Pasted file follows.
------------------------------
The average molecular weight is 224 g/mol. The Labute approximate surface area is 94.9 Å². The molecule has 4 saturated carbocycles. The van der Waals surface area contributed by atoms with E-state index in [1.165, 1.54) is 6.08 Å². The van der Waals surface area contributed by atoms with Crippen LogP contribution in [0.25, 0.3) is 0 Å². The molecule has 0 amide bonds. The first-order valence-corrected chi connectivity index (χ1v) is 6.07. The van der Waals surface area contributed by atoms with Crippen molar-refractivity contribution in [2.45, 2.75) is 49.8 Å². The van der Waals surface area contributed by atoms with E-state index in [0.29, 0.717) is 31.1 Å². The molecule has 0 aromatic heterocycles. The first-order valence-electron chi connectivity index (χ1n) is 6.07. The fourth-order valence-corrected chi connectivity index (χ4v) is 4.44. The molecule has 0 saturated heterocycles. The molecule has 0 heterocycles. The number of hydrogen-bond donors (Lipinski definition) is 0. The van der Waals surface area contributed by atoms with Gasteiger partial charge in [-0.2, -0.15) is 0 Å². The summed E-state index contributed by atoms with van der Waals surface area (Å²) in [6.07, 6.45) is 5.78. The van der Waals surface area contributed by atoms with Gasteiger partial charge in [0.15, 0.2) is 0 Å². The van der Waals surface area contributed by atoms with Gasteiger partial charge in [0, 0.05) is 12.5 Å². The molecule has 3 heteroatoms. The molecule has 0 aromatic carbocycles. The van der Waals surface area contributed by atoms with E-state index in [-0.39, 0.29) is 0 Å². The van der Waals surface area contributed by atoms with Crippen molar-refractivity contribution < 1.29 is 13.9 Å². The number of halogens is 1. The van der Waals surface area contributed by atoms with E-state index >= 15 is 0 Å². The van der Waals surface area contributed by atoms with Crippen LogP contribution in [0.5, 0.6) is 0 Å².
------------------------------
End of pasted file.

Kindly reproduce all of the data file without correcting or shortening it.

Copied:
The average molecular weight is 224 g/mol. The Labute approximate surface area is 94.9 Å². The molecule has 4 saturated carbocycles. The van der Waals surface area contributed by atoms with E-state index in [1.165, 1.54) is 6.08 Å². The van der Waals surface area contributed by atoms with Crippen LogP contribution in [0.25, 0.3) is 0 Å². The molecule has 0 amide bonds. The first-order valence-corrected chi connectivity index (χ1v) is 6.07. The van der Waals surface area contributed by atoms with Crippen molar-refractivity contribution in [2.45, 2.75) is 49.8 Å². The van der Waals surface area contributed by atoms with E-state index in [0.29, 0.717) is 31.1 Å². The molecule has 0 aromatic heterocycles. The first-order valence-electron chi connectivity index (χ1n) is 6.07. The fourth-order valence-corrected chi connectivity index (χ4v) is 4.44. The molecule has 0 saturated heterocycles. The molecule has 0 heterocycles. The number of hydrogen-bond donors (Lipinski definition) is 0. The van der Waals surface area contributed by atoms with Gasteiger partial charge in [-0.2, -0.15) is 0 Å². The summed E-state index contributed by atoms with van der Waals surface area (Å²) in [6.07, 6.45) is 5.78. The van der Waals surface area contributed by atoms with Gasteiger partial charge in [0.15, 0.2) is 0 Å². The van der Waals surface area contributed by atoms with Gasteiger partial charge in [0, 0.05) is 12.5 Å². The molecule has 3 heteroatoms. The molecule has 0 aromatic carbocycles. The van der Waals surface area contributed by atoms with E-state index in [-0.39, 0.29) is 0 Å². The van der Waals surface area contributed by atoms with Crippen molar-refractivity contribution < 1.29 is 13.9 Å². The number of halogens is 1. The van der Waals surface area contributed by atoms with E-state index >= 15 is 0 Å². The van der Waals surface area contributed by atoms with Crippen LogP contribution in [0.5, 0.6) is 0 Å².